A collaboration between Balbir Singh and champion figure skater Gary Beacom sees artistic sparks fly as two creative mavericks discover a synergy on the ice.

The art of figure skating has undergone dramatic changes over recent decades. In many ways, its artistic dimension has been subsumed to the point where it is seen by many as a ‘lost art’, especially when today’s competitive routines are compared to the aesthetic approach of the past.

Figure skating’s aesthetic tradition stretches back to the late nineteenth century and was hugely influenced by Jackson Haines, an American. Haines was the first skater to incorporate ballet and dance movements into his skating. Though opposed by both his American colleagues as well as skaters from Victorian England, Haines continued to add new dance elements to his routines, and astounded a crowd in Vienna in the winter of 1868. Many in the audience expressed wonder at how a normal man could move over the ice in such a manner.

Figure skating today would be unrecognisable to Haines, as successive generations have steered ever further from the artisitc towards a highly structured competitive sporting activity.

Yet the pioneering spirit of Haines is not entirely lost. Today, Gary Beacom is renowned for the artistic and creative originality of his performance style. Exciting to watch and with a fearless passion to skate in his own way, Gary’s approach is surely one that would have been recognised by Jackson Haines.

As Beacom points out: “What you see out there now is all straight lines and two-footed skating. And a lot of jumps. We’re seeing a lot of quads and the girls are doing all triples now. It’s really quite remarkable what they do, stamina-wise and technique-wise. But skating has lost its beauty and charm in my view.”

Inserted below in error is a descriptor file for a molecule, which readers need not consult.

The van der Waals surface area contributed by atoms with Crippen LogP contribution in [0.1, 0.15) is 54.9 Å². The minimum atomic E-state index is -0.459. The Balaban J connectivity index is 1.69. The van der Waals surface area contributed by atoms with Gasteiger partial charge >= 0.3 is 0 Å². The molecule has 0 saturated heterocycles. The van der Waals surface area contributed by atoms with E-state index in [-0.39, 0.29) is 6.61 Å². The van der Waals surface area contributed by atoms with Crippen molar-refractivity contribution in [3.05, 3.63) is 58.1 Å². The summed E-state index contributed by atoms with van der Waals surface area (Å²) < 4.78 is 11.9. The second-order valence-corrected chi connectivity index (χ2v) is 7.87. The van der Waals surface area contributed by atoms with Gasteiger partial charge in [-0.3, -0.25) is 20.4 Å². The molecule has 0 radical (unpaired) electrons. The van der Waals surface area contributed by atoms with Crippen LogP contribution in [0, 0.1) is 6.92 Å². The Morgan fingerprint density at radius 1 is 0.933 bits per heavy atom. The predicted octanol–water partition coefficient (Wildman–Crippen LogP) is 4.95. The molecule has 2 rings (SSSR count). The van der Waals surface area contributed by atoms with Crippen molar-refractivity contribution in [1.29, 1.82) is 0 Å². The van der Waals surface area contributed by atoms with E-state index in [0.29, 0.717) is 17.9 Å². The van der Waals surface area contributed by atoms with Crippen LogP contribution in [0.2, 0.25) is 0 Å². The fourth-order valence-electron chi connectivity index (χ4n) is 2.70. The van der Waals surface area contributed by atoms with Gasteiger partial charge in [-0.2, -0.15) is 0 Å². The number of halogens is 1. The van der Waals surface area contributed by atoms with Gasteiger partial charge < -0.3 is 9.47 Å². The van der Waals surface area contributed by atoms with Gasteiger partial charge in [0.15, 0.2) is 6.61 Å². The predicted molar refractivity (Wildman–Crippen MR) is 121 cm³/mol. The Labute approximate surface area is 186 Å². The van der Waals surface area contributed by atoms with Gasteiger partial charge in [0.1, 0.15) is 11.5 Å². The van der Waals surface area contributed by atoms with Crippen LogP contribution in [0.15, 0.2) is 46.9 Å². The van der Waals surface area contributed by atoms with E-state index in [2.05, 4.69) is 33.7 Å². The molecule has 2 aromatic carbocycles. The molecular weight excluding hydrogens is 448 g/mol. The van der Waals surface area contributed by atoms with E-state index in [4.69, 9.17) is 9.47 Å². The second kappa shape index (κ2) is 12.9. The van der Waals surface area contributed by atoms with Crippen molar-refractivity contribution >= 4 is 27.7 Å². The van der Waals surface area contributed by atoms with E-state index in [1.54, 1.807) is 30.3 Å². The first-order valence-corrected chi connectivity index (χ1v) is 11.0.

Beacom’s performances have beauty and charm in spades. His programmes have ranged from improvisations to intricately choreographed one-of-a-kind pieces that have featured skates on his hands, complex compulsory figures, bird calls, headstands and just about everything else you could possibly imagine.

Working with Balbir Singh has been an ideal collaboration for Beacom, who warms to “the depth of choreographic conceptualisation that Balbir Singh uses to allow the piece to take form.” And for Balbir, the experience has been about finding a kindred spirit, whose dedication to pushing himself makes Gary like “a warrior on the ice, alone, fighting the ageing body for speed and athleticism.”

The (Elusive) Art of Figure Skating promises to reignite the spirit of artistic adventure that characterised those early innovators on ice, and to rediscover – and perhaps even reinvent – a lost art.

What you see out there now is all straight lines and two-footed skating. And a lot of jumps. It’s really quite remarkable what they do, stamina-wise and technique-wise. But skating has lost its beauty and charm in my view.

Gary Beacom

Photo: Malcolm Johnson

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